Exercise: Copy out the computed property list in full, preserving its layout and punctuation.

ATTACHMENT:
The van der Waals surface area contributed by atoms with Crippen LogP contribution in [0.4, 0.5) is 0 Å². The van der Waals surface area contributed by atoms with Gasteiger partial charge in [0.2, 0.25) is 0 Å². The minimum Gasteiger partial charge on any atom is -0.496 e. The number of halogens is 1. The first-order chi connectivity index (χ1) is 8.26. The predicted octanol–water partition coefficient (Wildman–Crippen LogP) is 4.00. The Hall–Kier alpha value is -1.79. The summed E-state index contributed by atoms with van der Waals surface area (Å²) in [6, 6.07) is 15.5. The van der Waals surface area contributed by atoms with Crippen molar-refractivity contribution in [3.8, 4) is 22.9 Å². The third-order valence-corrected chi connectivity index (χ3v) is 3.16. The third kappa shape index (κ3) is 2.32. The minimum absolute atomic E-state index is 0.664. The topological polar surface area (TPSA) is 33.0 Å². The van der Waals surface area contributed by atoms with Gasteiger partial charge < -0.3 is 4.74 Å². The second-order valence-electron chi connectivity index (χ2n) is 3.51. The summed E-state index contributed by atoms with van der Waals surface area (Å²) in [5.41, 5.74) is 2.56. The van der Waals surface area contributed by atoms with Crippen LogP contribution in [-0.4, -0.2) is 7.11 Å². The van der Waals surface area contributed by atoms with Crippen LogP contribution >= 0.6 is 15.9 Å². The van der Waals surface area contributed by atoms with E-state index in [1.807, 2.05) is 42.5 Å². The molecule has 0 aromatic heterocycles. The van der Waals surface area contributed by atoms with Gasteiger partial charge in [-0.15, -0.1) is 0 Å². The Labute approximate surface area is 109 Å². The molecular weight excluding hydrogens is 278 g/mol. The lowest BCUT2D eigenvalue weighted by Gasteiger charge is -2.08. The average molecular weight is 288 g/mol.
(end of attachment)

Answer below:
The van der Waals surface area contributed by atoms with Crippen LogP contribution in [0.4, 0.5) is 0 Å². The van der Waals surface area contributed by atoms with Gasteiger partial charge in [0.2, 0.25) is 0 Å². The minimum Gasteiger partial charge on any atom is -0.496 e. The number of halogens is 1. The first-order chi connectivity index (χ1) is 8.26. The predicted octanol–water partition coefficient (Wildman–Crippen LogP) is 4.00. The Hall–Kier alpha value is -1.79. The summed E-state index contributed by atoms with van der Waals surface area (Å²) in [6, 6.07) is 15.5. The van der Waals surface area contributed by atoms with Crippen molar-refractivity contribution in [3.8, 4) is 22.9 Å². The third-order valence-corrected chi connectivity index (χ3v) is 3.16. The third kappa shape index (κ3) is 2.32. The minimum absolute atomic E-state index is 0.664. The topological polar surface area (TPSA) is 33.0 Å². The van der Waals surface area contributed by atoms with Gasteiger partial charge < -0.3 is 4.74 Å². The second-order valence-electron chi connectivity index (χ2n) is 3.51. The summed E-state index contributed by atoms with van der Waals surface area (Å²) in [5.41, 5.74) is 2.56. The van der Waals surface area contributed by atoms with Crippen LogP contribution in [-0.4, -0.2) is 7.11 Å². The van der Waals surface area contributed by atoms with Crippen LogP contribution >= 0.6 is 15.9 Å². The van der Waals surface area contributed by atoms with E-state index in [1.807, 2.05) is 42.5 Å². The molecule has 0 aromatic heterocycles. The van der Waals surface area contributed by atoms with Gasteiger partial charge in [-0.15, -0.1) is 0 Å². The Labute approximate surface area is 109 Å². The molecular weight excluding hydrogens is 278 g/mol. The lowest BCUT2D eigenvalue weighted by Gasteiger charge is -2.08. The average molecular weight is 288 g/mol.